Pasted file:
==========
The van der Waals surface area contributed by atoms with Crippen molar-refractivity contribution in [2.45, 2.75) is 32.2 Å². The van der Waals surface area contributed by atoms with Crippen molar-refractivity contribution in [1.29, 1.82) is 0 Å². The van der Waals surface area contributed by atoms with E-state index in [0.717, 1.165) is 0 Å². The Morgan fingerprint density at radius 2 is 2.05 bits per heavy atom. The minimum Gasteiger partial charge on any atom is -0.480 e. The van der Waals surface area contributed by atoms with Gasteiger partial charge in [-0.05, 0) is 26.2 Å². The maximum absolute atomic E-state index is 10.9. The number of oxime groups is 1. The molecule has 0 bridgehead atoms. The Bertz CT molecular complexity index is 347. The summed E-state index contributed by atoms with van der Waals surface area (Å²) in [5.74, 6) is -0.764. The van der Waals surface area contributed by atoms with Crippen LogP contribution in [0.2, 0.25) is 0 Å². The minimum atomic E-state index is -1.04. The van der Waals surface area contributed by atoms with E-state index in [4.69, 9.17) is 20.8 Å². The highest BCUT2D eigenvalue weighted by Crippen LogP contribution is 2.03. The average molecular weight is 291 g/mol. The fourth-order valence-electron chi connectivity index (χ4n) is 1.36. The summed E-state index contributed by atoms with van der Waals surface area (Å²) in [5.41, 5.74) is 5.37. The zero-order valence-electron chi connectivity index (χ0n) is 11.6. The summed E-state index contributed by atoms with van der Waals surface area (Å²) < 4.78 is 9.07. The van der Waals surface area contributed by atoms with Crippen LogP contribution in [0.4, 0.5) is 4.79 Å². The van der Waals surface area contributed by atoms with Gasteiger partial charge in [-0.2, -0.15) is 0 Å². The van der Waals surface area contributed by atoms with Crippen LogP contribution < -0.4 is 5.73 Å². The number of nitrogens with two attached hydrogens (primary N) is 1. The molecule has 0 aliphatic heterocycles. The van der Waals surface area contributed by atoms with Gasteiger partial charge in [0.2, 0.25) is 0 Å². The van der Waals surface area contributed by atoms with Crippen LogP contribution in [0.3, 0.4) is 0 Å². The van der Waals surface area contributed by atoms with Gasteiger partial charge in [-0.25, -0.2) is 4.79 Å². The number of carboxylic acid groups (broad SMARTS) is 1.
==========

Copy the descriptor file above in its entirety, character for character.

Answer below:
The van der Waals surface area contributed by atoms with Crippen molar-refractivity contribution in [2.45, 2.75) is 32.2 Å². The van der Waals surface area contributed by atoms with Crippen molar-refractivity contribution in [1.29, 1.82) is 0 Å². The van der Waals surface area contributed by atoms with E-state index in [0.717, 1.165) is 0 Å². The Morgan fingerprint density at radius 2 is 2.05 bits per heavy atom. The minimum Gasteiger partial charge on any atom is -0.480 e. The van der Waals surface area contributed by atoms with Gasteiger partial charge in [-0.05, 0) is 26.2 Å². The maximum absolute atomic E-state index is 10.9. The number of oxime groups is 1. The molecule has 0 bridgehead atoms. The Bertz CT molecular complexity index is 347. The summed E-state index contributed by atoms with van der Waals surface area (Å²) in [5.74, 6) is -0.764. The van der Waals surface area contributed by atoms with Crippen LogP contribution in [0.2, 0.25) is 0 Å². The minimum atomic E-state index is -1.04. The van der Waals surface area contributed by atoms with E-state index in [4.69, 9.17) is 20.8 Å². The highest BCUT2D eigenvalue weighted by Crippen LogP contribution is 2.03. The average molecular weight is 291 g/mol. The fourth-order valence-electron chi connectivity index (χ4n) is 1.36. The summed E-state index contributed by atoms with van der Waals surface area (Å²) in [5.41, 5.74) is 5.37. The zero-order valence-electron chi connectivity index (χ0n) is 11.6. The summed E-state index contributed by atoms with van der Waals surface area (Å²) < 4.78 is 9.07. The van der Waals surface area contributed by atoms with Crippen LogP contribution in [0.4, 0.5) is 4.79 Å². The van der Waals surface area contributed by atoms with Gasteiger partial charge in [-0.2, -0.15) is 0 Å². The van der Waals surface area contributed by atoms with Crippen LogP contribution < -0.4 is 5.73 Å². The number of nitrogens with two attached hydrogens (primary N) is 1. The molecule has 0 aliphatic heterocycles. The van der Waals surface area contributed by atoms with Gasteiger partial charge in [0.2, 0.25) is 0 Å². The van der Waals surface area contributed by atoms with Crippen LogP contribution in [0.3, 0.4) is 0 Å². The van der Waals surface area contributed by atoms with Gasteiger partial charge in [-0.25, -0.2) is 4.79 Å². The number of carboxylic acid groups (broad SMARTS) is 1.